By Garrett Rudolph
You might call it a relatively inexpensive insurance policy.
Rather than taking a conventional approach of hiring one head grower and possibly an assistant or part-time worker, Colorado Leaf has hired two individuals to share responsibilities of head grower.
Colorado Leaf owners Brett and Keith Sprau said it was the right move to avoid putting the weight of the entire operation on one person they barely know.
“Brett and I could be $2.5 million in debt and out of this business in four months if we hire the wrong grower,” Keith said.
The decision was made easier by having several highly qualified candidates, the Spraus said. They hired Victor Moran and Daniel NAME to each run one half of the high-tech Nexus greenhouse. Both are experienced growers who have focused on organic cultivation techniques, but bring different backgrounds and styles to the company.
NAME, from Montana, takes more of an old-school approach.
“He’s really gone out of his way academically to learn anything you can do with marijuana right now,” Brett said. “That just shows somebody who’s trying to push himself.”
Meanwhile, “Vic is the complete opposite,” Brett said. “Vic is the ‘Rain Man’ of weed. He’s 23 and all his methods are completely different. It’s more the new way of doing stuff and utilizing technology.”
“We liked them both, and felt that if we could put a team of the four of us together, we’d have the ultimate team,” Keith said.
Moran said he’s been running two commercial greenhouses in California for about the last four years, so he’s excited for the approach Colorado Leaf is taking.
“I was looking for a place too, that wouldn’t be in the gray area,” he said. “This is the first time I’ve really seen people follow through when they say they want to build the best facility possible.”
The hiring of two head growers represents an evolution of Colorado Leaf’s business plan. The original model called for the first phase of the Nexus greenhouse to be completed in the fall, with the second half planned for six months down the road. Now, the Spraus have decided to accelerate the second phase of construction. While the move will cost more initially, it will save time and money compared to bringing the general contractor back out months after completing the first section of the greenhouse, they said.
The first phase is slated for an Oct. 8 completion date. Phase two should be completed about one month later. Each grower will control their own wing of the greenhouse, which will feature approximately 3,000 square feet of space for veg and 4,500 square feet for flowering. Each grower will also select the first 10 strains to grow.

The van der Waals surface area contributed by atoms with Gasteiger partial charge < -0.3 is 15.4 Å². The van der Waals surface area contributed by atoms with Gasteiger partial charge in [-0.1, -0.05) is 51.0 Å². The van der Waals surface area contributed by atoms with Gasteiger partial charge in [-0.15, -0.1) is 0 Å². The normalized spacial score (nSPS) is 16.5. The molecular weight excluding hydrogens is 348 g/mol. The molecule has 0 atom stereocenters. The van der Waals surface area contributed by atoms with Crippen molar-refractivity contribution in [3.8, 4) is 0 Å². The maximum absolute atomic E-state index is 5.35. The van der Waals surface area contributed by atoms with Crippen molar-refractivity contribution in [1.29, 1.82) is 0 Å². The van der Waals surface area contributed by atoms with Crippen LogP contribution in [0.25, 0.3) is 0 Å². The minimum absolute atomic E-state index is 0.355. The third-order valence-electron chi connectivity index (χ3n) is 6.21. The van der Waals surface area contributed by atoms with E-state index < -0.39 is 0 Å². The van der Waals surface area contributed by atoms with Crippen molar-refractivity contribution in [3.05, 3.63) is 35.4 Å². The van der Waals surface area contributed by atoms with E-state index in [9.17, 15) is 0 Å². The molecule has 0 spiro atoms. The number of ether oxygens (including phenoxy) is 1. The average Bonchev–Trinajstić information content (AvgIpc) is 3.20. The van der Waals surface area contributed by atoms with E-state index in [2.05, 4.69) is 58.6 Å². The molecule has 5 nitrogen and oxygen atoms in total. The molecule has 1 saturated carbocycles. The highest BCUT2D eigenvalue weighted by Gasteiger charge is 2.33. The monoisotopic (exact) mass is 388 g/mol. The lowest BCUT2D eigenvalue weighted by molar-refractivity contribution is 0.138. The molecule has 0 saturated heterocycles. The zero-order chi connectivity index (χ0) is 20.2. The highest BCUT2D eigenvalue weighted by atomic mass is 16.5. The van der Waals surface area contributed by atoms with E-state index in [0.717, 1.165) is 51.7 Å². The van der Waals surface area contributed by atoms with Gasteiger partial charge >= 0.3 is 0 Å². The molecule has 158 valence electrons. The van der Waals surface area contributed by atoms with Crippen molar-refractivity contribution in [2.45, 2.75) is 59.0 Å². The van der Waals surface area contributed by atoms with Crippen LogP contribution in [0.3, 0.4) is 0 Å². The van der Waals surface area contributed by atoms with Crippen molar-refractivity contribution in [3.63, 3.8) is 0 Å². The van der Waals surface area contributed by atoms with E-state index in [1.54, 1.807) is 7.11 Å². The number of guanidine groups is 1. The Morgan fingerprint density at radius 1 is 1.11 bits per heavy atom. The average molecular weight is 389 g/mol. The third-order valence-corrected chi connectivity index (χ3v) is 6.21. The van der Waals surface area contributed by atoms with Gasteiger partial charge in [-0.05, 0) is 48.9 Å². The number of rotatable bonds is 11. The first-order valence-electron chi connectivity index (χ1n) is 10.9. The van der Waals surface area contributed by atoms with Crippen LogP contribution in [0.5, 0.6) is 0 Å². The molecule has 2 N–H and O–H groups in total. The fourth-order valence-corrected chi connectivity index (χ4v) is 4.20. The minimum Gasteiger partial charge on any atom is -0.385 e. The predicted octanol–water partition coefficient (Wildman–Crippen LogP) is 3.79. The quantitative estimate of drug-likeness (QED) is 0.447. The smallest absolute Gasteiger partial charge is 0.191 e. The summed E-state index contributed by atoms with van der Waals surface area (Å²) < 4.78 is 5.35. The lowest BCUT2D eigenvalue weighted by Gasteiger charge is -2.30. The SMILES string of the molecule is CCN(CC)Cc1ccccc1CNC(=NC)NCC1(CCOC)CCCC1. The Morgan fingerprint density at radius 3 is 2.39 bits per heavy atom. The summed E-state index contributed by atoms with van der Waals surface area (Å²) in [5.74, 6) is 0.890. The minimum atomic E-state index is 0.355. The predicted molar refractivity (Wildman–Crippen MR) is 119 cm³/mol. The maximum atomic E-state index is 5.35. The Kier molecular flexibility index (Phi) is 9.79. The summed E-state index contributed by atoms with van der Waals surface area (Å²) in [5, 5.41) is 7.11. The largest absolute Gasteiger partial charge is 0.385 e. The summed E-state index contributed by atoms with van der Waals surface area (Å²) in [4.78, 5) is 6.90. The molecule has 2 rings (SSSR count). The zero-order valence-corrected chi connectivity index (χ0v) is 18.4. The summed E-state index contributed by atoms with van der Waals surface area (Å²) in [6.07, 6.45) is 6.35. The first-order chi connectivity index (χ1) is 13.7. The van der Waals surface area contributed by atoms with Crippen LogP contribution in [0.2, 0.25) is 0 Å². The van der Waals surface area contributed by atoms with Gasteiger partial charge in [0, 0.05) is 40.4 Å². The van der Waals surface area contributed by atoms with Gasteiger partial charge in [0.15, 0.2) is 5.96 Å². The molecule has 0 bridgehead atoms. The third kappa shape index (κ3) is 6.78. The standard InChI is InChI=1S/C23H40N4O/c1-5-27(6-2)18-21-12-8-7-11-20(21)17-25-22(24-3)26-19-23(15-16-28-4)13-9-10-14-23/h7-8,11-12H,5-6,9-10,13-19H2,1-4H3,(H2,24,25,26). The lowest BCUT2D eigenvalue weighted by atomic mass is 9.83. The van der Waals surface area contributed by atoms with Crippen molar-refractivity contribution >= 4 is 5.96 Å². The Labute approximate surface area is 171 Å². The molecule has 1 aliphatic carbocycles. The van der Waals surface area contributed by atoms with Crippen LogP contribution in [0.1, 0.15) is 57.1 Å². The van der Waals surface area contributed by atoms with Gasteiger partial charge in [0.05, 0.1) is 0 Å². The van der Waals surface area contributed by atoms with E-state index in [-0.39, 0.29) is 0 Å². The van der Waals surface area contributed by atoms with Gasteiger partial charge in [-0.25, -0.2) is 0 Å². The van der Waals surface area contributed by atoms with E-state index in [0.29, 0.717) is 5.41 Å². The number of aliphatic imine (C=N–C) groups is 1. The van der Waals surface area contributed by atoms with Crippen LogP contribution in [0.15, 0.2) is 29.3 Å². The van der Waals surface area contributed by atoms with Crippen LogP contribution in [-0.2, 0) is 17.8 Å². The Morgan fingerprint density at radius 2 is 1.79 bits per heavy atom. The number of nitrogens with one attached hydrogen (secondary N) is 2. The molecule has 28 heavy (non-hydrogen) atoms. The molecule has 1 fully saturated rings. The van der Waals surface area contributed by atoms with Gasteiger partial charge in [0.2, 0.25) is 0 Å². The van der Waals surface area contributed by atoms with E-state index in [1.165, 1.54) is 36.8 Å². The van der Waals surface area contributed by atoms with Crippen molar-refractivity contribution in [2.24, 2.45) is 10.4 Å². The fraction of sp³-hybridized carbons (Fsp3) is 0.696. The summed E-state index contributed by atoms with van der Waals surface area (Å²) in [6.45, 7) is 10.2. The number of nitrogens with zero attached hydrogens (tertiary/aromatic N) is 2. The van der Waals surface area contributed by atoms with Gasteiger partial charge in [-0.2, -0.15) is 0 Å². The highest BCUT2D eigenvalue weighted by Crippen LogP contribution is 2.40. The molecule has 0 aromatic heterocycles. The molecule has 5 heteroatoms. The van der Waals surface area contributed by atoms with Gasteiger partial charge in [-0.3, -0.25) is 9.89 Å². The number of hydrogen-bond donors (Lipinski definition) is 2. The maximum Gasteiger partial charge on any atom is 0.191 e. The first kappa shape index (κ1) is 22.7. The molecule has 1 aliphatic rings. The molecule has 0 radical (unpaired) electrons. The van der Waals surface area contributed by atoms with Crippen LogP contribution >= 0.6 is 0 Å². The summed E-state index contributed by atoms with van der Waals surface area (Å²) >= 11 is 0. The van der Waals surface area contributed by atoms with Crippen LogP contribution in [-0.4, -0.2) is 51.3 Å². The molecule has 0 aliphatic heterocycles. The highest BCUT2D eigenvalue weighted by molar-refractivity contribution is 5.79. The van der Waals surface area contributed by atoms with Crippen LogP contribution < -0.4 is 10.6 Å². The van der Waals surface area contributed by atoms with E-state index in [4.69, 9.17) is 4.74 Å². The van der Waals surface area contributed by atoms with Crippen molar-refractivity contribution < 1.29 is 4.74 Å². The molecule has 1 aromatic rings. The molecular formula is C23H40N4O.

“We’re going to work as a cohesive team when it comes time to harvest, but when we’re on Vic’s side, Vic is in charge and when we’re on Daniel’s side, Daniel’s in charge,” Keith said.
One challenge with the two growers essentially operating their own grow facilities is maintaining consistency with the final product.
Moran admitted that will be part of the challenge, but also sees the tandem as a way to generate some healthy competition and learn from each other as the company progresses.
“That’s what I love about this industry — the proof is in the product,” he said. “I think it’s going to be a good thing, especially to start, because it’ll push both growers to their fullest potential.”
“It’s definitely unorthodox, but I think it’s going to work,” Keith said.
Not only will having two head growers eliminate the need for micro-managing a part-time employee, but it will also hedge the possibility of one grower turning out to be completely different than portrayed during the selection process, Keith said.
“We’re basically taking this $2.5 million debt that’s hanging over our head and giving somebody else the responsibility to help us crawl out of it,” he said. “It’s a tough thing to do when you don’t know them.”
Keith said the hiring process was fairly simple. They posted the opening online, outlining the specific requirements they were looking for. For consideration, applicants were required to present a resume, cover letter and professional references.
Even though cannabis growers have been operating in secrecy, Keith said those basic requirements weeded out a lot of non-contenders. From there, it was a matter of meeting with several candidates for interviews and selecting the people that fit the best.
The interviewing process was also reassuring that they’ve been doing things the right way, Keith added.
“It’s taken a little longer than we expected, but at least we’ve done it the correct way,” he said. “It’s good to see their enthusiasm to see when they get onto the farm and see what’s going on.”